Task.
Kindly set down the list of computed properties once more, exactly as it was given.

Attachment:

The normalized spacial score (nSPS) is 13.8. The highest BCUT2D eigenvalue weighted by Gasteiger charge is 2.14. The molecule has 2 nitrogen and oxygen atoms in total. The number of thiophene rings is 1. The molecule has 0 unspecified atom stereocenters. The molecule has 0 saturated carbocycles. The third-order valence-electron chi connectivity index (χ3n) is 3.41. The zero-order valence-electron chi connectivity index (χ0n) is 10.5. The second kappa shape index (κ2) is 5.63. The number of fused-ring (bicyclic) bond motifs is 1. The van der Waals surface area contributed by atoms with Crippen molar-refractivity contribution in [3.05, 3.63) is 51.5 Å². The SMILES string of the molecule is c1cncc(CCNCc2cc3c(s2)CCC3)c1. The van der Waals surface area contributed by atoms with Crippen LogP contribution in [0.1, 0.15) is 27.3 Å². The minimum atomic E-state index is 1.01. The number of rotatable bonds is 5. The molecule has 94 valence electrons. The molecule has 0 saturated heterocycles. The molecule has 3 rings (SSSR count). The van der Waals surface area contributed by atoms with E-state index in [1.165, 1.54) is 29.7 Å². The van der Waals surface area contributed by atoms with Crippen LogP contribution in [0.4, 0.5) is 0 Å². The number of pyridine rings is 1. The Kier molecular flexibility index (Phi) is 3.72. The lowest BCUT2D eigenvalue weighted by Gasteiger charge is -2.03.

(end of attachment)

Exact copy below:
The normalized spacial score (nSPS) is 13.8. The highest BCUT2D eigenvalue weighted by Gasteiger charge is 2.14. The molecule has 2 nitrogen and oxygen atoms in total. The number of thiophene rings is 1. The molecule has 0 unspecified atom stereocenters. The molecule has 0 saturated carbocycles. The third-order valence-electron chi connectivity index (χ3n) is 3.41. The zero-order valence-electron chi connectivity index (χ0n) is 10.5. The second kappa shape index (κ2) is 5.63. The number of fused-ring (bicyclic) bond motifs is 1. The van der Waals surface area contributed by atoms with Crippen molar-refractivity contribution in [3.05, 3.63) is 51.5 Å². The SMILES string of the molecule is c1cncc(CCNCc2cc3c(s2)CCC3)c1. The van der Waals surface area contributed by atoms with Crippen LogP contribution in [0.1, 0.15) is 27.3 Å². The minimum atomic E-state index is 1.01. The number of rotatable bonds is 5. The molecule has 94 valence electrons. The molecule has 0 saturated heterocycles. The molecule has 3 rings (SSSR count). The van der Waals surface area contributed by atoms with E-state index in [1.165, 1.54) is 29.7 Å². The van der Waals surface area contributed by atoms with Crippen LogP contribution in [0.4, 0.5) is 0 Å². The number of pyridine rings is 1. The Kier molecular flexibility index (Phi) is 3.72. The lowest BCUT2D eigenvalue weighted by Gasteiger charge is -2.03.